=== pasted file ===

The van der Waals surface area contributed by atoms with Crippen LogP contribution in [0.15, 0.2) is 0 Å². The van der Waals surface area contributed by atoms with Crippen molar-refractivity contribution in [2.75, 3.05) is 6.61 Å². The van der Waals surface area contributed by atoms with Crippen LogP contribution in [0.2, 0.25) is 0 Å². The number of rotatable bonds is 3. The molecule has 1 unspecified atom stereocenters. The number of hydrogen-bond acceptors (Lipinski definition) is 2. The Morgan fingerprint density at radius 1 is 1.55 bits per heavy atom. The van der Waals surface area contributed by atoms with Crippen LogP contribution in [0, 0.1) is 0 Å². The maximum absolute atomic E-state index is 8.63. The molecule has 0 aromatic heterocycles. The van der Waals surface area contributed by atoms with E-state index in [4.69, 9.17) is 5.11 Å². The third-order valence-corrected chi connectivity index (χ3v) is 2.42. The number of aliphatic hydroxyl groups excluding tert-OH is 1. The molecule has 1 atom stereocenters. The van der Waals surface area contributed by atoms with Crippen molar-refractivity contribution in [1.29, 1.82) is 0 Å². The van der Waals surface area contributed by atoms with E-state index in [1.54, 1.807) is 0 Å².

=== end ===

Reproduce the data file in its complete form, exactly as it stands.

The van der Waals surface area contributed by atoms with Crippen LogP contribution in [0.15, 0.2) is 0 Å². The van der Waals surface area contributed by atoms with Crippen molar-refractivity contribution in [2.75, 3.05) is 6.61 Å². The van der Waals surface area contributed by atoms with Crippen LogP contribution in [0.2, 0.25) is 0 Å². The number of rotatable bonds is 3. The molecule has 1 unspecified atom stereocenters. The number of hydrogen-bond acceptors (Lipinski definition) is 2. The Morgan fingerprint density at radius 1 is 1.55 bits per heavy atom. The van der Waals surface area contributed by atoms with Crippen LogP contribution in [0, 0.1) is 0 Å². The maximum absolute atomic E-state index is 8.63. The molecule has 0 aromatic heterocycles. The van der Waals surface area contributed by atoms with E-state index in [4.69, 9.17) is 5.11 Å². The third-order valence-corrected chi connectivity index (χ3v) is 2.42. The number of aliphatic hydroxyl groups excluding tert-OH is 1. The molecule has 1 atom stereocenters. The van der Waals surface area contributed by atoms with Crippen molar-refractivity contribution in [1.29, 1.82) is 0 Å². The van der Waals surface area contributed by atoms with E-state index in [1.54, 1.807) is 0 Å².